Once help arrives, you can then move forward with an assisted rescue that gets you either back in your boat or to the shore.

What Else Can Non-Swimmers Do to Stay Safe? 7 Simple Tips

Knowing how to handle an emergency situation in the water is important, but it is also helpful to know that there are many things that you can do to avoid problems in the first place.

1. Kayak With a Group

There is always increased safety in numbers when you are around bodies of water. Kayakers should avoid going on adventures alone since unexpected emergencies can always happen.

When you are unable to swim, you will need someone nearby to assist you if you end up in water that is too deep to stand up in. Having multiple people kayaking with you decreases the amount of time that you have to wait for a rescue.

Kayaking with a group of experienced boaters also gives you the benefit of having people around who can identify potential dangers such as swift currents before you get into trouble.

2. Start With Short and Simple Trips

A common tip that kayakers share with beginners is to never go out further than you can swim back.

Since you can’t swim yet, you’ll want to further reduce how far you travel during your first several trips.

Try paddling along the edge of the shoreline in water that you can stand up in if you need to for your first several minutes of kayaking.

You’ll also want to choose a place to kayak where the water is predictable and calm. This helps you to avoid choppy water until you’ve developed your balance. You’ll also find it easier to stay afloat if you do go overboard.

3. Be Honest About Your Swimming Abilities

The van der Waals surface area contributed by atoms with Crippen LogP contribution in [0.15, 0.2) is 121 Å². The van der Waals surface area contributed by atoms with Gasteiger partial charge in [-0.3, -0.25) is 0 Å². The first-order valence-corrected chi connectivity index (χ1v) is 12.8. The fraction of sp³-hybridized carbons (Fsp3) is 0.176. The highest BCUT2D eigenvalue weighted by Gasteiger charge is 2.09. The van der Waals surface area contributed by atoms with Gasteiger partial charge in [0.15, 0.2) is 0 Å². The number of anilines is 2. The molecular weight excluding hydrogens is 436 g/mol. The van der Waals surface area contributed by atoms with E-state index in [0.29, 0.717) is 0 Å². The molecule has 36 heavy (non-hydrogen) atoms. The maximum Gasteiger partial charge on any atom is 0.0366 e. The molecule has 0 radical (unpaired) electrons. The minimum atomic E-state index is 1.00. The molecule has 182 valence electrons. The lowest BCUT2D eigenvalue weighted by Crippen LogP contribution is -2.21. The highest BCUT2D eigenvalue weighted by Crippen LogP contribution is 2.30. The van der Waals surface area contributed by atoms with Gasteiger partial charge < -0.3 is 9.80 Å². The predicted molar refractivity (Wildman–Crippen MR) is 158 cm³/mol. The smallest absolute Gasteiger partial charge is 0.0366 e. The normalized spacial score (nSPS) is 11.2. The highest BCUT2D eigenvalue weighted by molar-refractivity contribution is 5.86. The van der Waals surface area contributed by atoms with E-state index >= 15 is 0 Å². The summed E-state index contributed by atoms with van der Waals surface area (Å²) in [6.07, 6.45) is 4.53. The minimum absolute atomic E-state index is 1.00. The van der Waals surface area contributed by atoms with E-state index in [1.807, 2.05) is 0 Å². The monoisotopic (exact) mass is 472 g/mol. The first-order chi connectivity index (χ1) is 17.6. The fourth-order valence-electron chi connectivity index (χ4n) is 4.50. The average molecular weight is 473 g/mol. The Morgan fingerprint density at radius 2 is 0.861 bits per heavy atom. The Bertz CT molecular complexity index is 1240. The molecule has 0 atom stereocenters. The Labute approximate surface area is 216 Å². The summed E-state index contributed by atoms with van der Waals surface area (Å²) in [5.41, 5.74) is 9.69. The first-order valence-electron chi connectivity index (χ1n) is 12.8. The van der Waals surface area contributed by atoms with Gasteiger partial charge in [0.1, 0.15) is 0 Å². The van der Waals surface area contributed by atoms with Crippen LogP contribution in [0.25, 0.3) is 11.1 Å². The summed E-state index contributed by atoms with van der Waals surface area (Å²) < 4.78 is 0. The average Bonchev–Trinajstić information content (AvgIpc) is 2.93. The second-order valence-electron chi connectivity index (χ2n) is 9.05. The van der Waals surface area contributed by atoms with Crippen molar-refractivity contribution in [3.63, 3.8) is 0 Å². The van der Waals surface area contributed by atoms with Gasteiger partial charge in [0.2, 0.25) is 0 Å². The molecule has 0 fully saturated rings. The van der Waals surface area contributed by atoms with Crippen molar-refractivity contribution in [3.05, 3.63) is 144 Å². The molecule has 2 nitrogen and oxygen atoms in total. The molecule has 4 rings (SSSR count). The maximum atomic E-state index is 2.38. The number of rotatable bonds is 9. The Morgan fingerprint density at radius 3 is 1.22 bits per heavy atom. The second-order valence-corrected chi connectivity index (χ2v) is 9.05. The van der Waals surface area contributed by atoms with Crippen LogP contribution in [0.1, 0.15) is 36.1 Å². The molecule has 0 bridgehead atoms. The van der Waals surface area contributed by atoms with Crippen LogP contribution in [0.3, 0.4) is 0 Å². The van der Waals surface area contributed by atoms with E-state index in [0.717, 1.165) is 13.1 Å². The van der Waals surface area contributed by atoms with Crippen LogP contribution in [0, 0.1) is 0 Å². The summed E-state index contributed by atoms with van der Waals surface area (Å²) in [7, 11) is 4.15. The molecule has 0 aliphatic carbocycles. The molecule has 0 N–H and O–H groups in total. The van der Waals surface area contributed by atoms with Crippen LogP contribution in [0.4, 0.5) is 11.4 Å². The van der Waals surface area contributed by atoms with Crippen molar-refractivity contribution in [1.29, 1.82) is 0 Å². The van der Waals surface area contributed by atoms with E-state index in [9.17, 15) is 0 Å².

There is no shame in being a non-swimmer. You might not have learned how to swim as a child, or you may be working to overcome your fear of water.

Whatever the reason for you being a non-swimmer may be, this is not the time to hide it.

Being honest about your swimming abilities with your paddling partner or kayaking group helps everyone plan safer adventures.

Once a tour guide or friend knows that you can’t swim, they can keep a closer eye on you or assign a specific buddy to help keep you safe.

4. Double Check Your Safety Gear

Being unable to swim to the shore in an emergency means that you need to make sure that all of your safety gear is in top condition. Learn how to take care of your PFD so that it doesn’t deteriorate.

You’ll also want to make sure that your light sources work and that you have several ways to signal for help.

5. Monitor the Water and Weather Conditions

The conditions out on the water can change in an instant. Getting caught out on the lake during a sudden storm is the last thing you need when you aren’t a strong swimmer.

Check the weather and water conditions before you leave the house for your trip. Then, take another look at how things are going when you arrive to your kayaking location.

If anything doesn’t look right, such as seeing high water crests, then wait until conditions are better for your adventure.

6. Show Up Well-Rested and Hydrated

Your general physical and mental health makes a big difference in your ability to stay alert to potential hazards that could knock you out of the boat.

You also want to have the energy to keep yourself floating in the water if you have to wait for a rescue.

Sleep well the night before your trip, and remember to drink plenty of water. Dehydration can lead to symptoms such as dizziness that increase your risk of an accident.

7. Relax and Enjoy the Experience

Finally, you’ll want to remember that your confidence in your abilities plays a big part in helping you to be safe. Panicking can cause you to lose control of your kayak.

Try to focus on the beauty of the surrounding landscape rather than think about what could go wrong.

Keeping a positive attitude can help you develop the skills that you need to become an experienced kayaker despite your status as a non-swimmer.

Conclusion

Being unable to swim shouldn’t stop you from pursuing your dream of kayaking.

Choosing to push past your anxiety and climb into a kayak puts you in the driver’s seat for an exciting aquatic adventure.